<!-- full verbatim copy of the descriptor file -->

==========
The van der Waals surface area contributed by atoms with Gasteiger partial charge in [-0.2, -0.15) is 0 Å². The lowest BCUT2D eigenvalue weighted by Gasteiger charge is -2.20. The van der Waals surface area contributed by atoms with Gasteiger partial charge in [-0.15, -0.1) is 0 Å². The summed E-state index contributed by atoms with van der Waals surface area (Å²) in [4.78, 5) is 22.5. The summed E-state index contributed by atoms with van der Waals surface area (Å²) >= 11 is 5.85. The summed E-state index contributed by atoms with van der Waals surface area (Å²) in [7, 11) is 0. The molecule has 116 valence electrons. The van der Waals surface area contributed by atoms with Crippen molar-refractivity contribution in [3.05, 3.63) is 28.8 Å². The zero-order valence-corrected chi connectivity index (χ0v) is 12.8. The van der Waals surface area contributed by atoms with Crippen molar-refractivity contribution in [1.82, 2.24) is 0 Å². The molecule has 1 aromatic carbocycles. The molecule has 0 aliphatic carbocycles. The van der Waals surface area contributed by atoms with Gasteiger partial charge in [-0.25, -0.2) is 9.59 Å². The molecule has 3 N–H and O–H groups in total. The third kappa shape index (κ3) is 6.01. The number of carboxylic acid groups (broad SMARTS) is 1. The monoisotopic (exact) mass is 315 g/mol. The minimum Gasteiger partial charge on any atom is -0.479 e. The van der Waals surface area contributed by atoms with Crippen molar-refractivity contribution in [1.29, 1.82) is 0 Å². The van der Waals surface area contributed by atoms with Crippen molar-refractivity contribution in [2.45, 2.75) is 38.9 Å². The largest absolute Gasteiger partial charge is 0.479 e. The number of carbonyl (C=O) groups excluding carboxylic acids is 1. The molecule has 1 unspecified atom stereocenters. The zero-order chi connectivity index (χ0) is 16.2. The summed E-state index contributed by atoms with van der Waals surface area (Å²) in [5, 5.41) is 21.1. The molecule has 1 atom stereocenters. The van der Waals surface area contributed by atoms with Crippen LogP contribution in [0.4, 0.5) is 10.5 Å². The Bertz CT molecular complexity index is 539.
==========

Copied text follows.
The van der Waals surface area contributed by atoms with Gasteiger partial charge in [-0.2, -0.15) is 0 Å². The lowest BCUT2D eigenvalue weighted by Gasteiger charge is -2.20. The van der Waals surface area contributed by atoms with Gasteiger partial charge in [-0.15, -0.1) is 0 Å². The summed E-state index contributed by atoms with van der Waals surface area (Å²) in [4.78, 5) is 22.5. The summed E-state index contributed by atoms with van der Waals surface area (Å²) >= 11 is 5.85. The summed E-state index contributed by atoms with van der Waals surface area (Å²) in [7, 11) is 0. The molecule has 116 valence electrons. The van der Waals surface area contributed by atoms with Crippen molar-refractivity contribution in [3.05, 3.63) is 28.8 Å². The zero-order valence-corrected chi connectivity index (χ0v) is 12.8. The van der Waals surface area contributed by atoms with Crippen molar-refractivity contribution in [1.82, 2.24) is 0 Å². The molecule has 1 aromatic carbocycles. The molecule has 0 aliphatic carbocycles. The van der Waals surface area contributed by atoms with Gasteiger partial charge in [-0.25, -0.2) is 9.59 Å². The molecule has 3 N–H and O–H groups in total. The third kappa shape index (κ3) is 6.01. The number of carboxylic acid groups (broad SMARTS) is 1. The monoisotopic (exact) mass is 315 g/mol. The minimum Gasteiger partial charge on any atom is -0.479 e. The van der Waals surface area contributed by atoms with Crippen molar-refractivity contribution in [1.29, 1.82) is 0 Å². The van der Waals surface area contributed by atoms with Crippen molar-refractivity contribution in [2.45, 2.75) is 38.9 Å². The largest absolute Gasteiger partial charge is 0.479 e. The number of carbonyl (C=O) groups excluding carboxylic acids is 1. The molecule has 1 unspecified atom stereocenters. The zero-order chi connectivity index (χ0) is 16.2. The summed E-state index contributed by atoms with van der Waals surface area (Å²) in [5, 5.41) is 21.1. The molecule has 1 atom stereocenters. The van der Waals surface area contributed by atoms with Crippen LogP contribution in [0.4, 0.5) is 10.5 Å². The Bertz CT molecular complexity index is 539.